Earlier in 2006, events had intervened to snuff out a recovery by Bush and Republicans in its embryonic stage. After a bumpy 2005 (Katrina, rising Iraq violence, failure of Social Security reform, Harriet Miers), Bush's approval was inching upward, pointing to an end to his second-term slump. Instead, Vice President Cheney's accidental shooting of a hunting pal, the Dubai ports fiasco, and the bombing of the Golden Dome mosque in Iraq combined to prolong the slump--until the short-lived September surge.
If politics were fair, Democrats would be in as much trouble as Republicans. And they'd be just as vulnerable. They've been obstructionist, anti-tax-cut, soft on terrorism, and generally obnoxious. On top of that, Pelosi is the most unpopular national politician in America. But in the sixth year of the Bush presidency, with a GOP-run Congress, Democrats aren't the issue. Republicans are.
This explains why efforts by Bush and Republicans to target Democrats have been so unsuccessful. A veteran Republican consultant says lavish spending on TV commercials in races he's involved in has largely failed to either boost the poll numbers of his Republican candidates or drive down those of Democrats. Worse, in blue states, the Democratic crossover vote on which Republican candidates often rely has dried up. Democrats have gone home in droves.
In his stump speeches, the president concentrates on terror and taxes. And the contrast he draws between terror-fighting, tax-cutting Republicans and wimpy, taxaholic Democrats is reasonably accurate. But it's failing to attract independents or lure disgruntled conservatives back to the Republican fold.
Should Democrats capture the House, "they would raise your taxes and figure out new ways to spend your money," Bush said at a rally in Chicago last week. "It's amazing what happens when you cut taxes. The economy grows [and] you end up with more tax revenues." On national security, he said, "If the security of the United States is the most important issue, then part of this issue is which party has been willing to step up and give those charged with protecting you the tools necessary to do so." He didn't need to identify which party has and which hasn't.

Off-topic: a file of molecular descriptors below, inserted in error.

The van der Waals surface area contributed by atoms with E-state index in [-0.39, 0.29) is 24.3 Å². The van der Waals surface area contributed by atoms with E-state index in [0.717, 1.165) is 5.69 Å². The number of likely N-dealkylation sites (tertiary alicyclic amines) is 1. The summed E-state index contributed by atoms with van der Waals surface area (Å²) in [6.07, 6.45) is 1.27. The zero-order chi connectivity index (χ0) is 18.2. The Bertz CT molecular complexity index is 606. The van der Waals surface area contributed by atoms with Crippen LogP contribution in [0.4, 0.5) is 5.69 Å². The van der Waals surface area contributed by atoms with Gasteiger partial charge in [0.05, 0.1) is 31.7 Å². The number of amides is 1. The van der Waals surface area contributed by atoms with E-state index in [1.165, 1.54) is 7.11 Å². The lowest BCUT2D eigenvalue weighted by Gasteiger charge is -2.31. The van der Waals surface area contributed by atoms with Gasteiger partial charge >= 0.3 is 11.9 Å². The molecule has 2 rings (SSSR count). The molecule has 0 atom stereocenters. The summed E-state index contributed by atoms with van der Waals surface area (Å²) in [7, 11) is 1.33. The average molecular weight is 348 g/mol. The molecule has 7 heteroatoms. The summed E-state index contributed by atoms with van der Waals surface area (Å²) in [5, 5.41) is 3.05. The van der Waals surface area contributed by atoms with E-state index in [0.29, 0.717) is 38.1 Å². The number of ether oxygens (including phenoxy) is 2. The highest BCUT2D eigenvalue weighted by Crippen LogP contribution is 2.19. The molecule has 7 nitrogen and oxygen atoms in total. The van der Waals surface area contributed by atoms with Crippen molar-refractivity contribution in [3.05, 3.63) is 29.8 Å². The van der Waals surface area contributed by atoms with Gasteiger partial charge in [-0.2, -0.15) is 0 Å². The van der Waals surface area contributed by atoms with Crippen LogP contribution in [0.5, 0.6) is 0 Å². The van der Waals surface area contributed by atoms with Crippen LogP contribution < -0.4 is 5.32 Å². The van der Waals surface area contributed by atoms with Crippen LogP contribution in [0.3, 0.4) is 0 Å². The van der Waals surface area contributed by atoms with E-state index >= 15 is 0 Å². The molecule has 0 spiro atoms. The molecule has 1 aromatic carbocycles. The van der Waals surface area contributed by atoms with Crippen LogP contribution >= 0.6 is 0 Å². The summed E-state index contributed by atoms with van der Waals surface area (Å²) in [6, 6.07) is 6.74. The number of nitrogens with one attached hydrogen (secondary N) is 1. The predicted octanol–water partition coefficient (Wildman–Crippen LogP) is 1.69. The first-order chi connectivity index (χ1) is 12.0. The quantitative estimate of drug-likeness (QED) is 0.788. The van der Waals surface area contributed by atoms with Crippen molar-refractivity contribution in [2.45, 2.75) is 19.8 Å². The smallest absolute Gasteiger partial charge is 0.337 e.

The problem here is that national security isn't the leading campaign issue. And saying it should be won't make it so. What's needed is an event--a big event--to crystallize the issue in a way that highlights Republican strength and Democratic weakness. It was two events--the foiled British terrorist plot and the need to comply with a Supreme Court decision on handling captured terrorists--that led to the Republican mini-rally in September.
Of course there's little time left for a major event to occur. The North Korean bomb test wasn't big enough to change the course of the campaign. So Republicans may have to rely on their two remaining assets: They have more money than the Democrats and a voter turnout operation second to none.
Despite their commanding position with the election only weeks away, Democrats are fearful of a last-minute Republican gambit. What if White House aide Karl Rove has arranged for the capture of Osama bin Laden so it can be announced a few days prior to November 7? Rove is clever, but not that clever. Which is why Republicans and conservatives need to prepare themselves for bad news on Election Night.
Fred Barnes is executive editor of THE WEEKLY STANDARD.